An overdrive guitar pedal is kind of like a less harsh distortion pedal. Technically speaking, whereas a distortion pedal clips an amplified waveform at a particular height, the overdrive pedal actually rounds the top of the clipped wave. While this still makes it a bit fuzzy when you crank up the gain, it sounds less extreme than a distortion or fuzz pedal. What is cool about this pedal is that it adds a little extra warmth to your signal when you are strumming gently, but when you really strum hard, the audio spikes up into crunchy distortion territory. While this is generally a very subtle effect, it is actually quite robust in terms of the different types of sounds that you can get out of it. It is great for adding a little something extra to any effects chain.

Step 1: Materials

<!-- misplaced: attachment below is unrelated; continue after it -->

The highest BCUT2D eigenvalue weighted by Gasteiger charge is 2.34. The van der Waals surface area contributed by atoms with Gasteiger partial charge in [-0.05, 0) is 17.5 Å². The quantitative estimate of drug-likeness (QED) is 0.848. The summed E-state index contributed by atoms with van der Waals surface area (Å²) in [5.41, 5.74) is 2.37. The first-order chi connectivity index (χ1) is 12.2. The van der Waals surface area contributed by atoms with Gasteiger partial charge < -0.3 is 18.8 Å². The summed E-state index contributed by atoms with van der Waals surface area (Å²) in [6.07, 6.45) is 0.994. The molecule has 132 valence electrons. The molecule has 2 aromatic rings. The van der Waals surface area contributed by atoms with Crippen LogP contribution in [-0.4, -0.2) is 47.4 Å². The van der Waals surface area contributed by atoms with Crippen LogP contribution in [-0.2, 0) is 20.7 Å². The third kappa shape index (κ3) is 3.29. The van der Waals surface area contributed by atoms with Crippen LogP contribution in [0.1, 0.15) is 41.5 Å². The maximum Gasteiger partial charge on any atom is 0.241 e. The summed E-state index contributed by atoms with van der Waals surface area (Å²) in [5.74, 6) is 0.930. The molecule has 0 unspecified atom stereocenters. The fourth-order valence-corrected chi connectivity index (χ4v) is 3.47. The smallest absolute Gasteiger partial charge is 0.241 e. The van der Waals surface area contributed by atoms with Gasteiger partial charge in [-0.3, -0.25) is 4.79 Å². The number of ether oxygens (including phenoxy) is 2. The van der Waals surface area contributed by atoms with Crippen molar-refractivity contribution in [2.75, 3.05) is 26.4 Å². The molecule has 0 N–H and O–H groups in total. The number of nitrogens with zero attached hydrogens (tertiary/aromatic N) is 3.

You will need:

(x1) 2N3904 NPN transistor (Radioshack #276-2016)
(x1) 0.1uF capacitor (Radioshack #55047557)
(x1) 0.047uF capacitor (Radioshack #55047555)
(x2) 0.01uF capacitor (Radioshack #55047551)
(x1) 100K logarithmic potentiometer (Radioshack #271-1722)
(x1) 100K linear potentiometer (Radioshack #271-092)
(x1) 10K linear potentiometer (Radioshack #271-1715)
(x1) 2.2M ohm resistor (Radioshack #55049482)
(x1) 33K ohm resistor (Radioshack #55049446)
(x1) 22 ohm resistor (Radioshack #271-1339)
(x1) 3.3K ohm resistor (Radioshack #271-1328)
(x1) 680 ohm resistor (Radioshack #55048032)
(x1) PC Board (Radioshack #276-150)
(x1) 9V battery snap (Radioshack #270-324)
(x1) 9V battery (Radioshack #23-853)
(x3) Knobs (Radioshack #274-415)
(x2) Stereo audio jacks (Radioshack #274-312)
(x1) Foot switch
(x1) BB project enclosure
(x1) 5" x 4" x 1/8" rubber sheet
(x1) 5" x 4" x 1/8" cork sheet

About This Instructable


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Bio: My name is Randy and I run the Instructables Design Studio. I'm also the author of the books 'Simple Bots,' and '62 Projects to ... More »
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